Dave Kaval

Kaval puts Coliseum, Howard Terminal back in play for A's new ballpark

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JOE STIGLICH

Kaval puts Coliseum, Howard Terminal back in play for A's new ballpark

OAKLAND — The A’s moved into some plush new office space this week at Jack London Square, with hallways wide enough to ride a skateboard through, as one team executive already discovered.

That ever-elusive search for a new ballpark site?

Still TBA.

After guiding reporters through a tour of his team’s 40,000-square foot new office Tuesday, A’s president Dave Kaval made his first public comments on the ballpark topic since the Peralta Community College District pulled the plug on his plans to build a stadium near Laney College.

“I just want to re-emphasize we’re 100 percent committed to Oakland and a location for a privately financed ballpark here,” Kaval said.

“We’ve identified three final locations. We had a preferred location, a lot of thought went into that. We just want to make sure before we make another announcement that we’re very thoughtful about how we approach it.”

Those three locations were Peralta, which seems off the table unless Laney College leaders have a change of heart and the sides re-negotiate; the A’s current home at the Coliseum complex; and Howard Terminal, which is in clear view from the team’s new second-floor office windows at 55 Harrison St.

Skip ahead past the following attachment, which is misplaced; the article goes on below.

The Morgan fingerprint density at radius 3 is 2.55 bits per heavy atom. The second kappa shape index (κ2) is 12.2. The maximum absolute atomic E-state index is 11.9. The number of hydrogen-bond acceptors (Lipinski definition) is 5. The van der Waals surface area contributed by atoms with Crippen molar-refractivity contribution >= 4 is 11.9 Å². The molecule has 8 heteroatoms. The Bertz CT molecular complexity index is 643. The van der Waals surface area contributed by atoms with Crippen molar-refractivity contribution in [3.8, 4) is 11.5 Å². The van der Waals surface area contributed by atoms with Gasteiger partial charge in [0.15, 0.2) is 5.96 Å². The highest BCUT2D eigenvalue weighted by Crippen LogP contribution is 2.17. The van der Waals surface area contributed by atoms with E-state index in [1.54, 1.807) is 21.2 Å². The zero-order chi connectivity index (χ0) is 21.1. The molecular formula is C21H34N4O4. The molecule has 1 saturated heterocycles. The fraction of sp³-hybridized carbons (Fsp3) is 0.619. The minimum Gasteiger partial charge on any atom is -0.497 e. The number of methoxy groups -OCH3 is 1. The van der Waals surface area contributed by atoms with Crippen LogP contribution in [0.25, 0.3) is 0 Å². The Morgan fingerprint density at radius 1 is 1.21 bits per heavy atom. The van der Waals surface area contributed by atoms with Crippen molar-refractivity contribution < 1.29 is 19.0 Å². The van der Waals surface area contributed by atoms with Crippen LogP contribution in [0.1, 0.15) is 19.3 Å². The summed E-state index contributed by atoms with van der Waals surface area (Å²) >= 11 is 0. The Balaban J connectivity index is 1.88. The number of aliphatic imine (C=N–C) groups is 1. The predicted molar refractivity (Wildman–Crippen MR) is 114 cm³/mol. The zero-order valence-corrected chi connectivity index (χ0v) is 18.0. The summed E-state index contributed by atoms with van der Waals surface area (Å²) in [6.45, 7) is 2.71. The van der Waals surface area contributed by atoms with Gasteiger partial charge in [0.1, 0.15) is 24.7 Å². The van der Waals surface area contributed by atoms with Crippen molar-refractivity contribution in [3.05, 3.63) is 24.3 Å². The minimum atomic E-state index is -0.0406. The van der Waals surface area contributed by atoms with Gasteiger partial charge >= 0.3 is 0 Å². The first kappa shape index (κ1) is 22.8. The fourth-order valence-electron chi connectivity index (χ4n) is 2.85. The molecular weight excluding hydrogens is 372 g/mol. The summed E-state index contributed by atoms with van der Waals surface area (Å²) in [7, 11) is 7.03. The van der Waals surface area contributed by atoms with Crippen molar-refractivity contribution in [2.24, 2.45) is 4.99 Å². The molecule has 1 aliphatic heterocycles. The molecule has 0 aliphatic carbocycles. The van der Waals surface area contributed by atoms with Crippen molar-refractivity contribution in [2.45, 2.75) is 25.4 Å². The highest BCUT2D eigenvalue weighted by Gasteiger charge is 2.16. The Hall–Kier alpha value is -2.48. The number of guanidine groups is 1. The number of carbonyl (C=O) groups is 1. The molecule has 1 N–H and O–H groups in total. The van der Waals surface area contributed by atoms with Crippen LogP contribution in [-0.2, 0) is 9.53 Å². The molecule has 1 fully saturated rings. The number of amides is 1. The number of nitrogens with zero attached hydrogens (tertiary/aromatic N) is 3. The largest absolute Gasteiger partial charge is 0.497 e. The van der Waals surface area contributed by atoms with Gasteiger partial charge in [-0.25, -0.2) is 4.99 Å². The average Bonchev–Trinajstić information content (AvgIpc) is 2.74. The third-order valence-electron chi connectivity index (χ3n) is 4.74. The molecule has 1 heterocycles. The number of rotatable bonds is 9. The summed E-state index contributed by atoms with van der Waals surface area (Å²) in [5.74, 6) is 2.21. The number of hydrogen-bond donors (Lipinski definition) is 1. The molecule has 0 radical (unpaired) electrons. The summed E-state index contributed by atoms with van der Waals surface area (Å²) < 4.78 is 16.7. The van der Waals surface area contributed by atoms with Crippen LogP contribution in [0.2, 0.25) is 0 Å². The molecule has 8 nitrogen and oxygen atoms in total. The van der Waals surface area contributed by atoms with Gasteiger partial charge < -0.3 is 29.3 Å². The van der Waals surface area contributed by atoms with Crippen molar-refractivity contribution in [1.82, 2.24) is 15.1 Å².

The A’s chose this site for their offices while originally planning their ballpark at Peralta, so the proximity to Howard Terminal is not an indication that the A’s are now leaning toward that site.

But Howard Terminal and the Coliseum are back in play, Kaval confirmed, though the fact the A’s bypassed both during the original search demonstrates that they feel each has serious drawbacks. Howard Terminal is the preferred site of Oakland mayor Libby Schaaf, but includes headaches having to do with infrastructure needs and environmental clean-ups. The Coliseum would provide the quickest route to completion, but the A’s reportedly have questions about whether the site can generate enough revenue to build a new venue privately.

Whatever direction the search takes, Kaval believes the A’s new executive offices are an important step in the process. The team spent between $4 and $5 million, and the massive space includes an entryway that showcases the nine World Series championship trophies in franchise history, a full gym and a batting cage for employees to enjoy.

There’s also memorabilia from throughout A’s history at every corner, including the white cleats first introduced by Charlie Finley in 1967 and the team’s original scouting report on Reggie Jackson.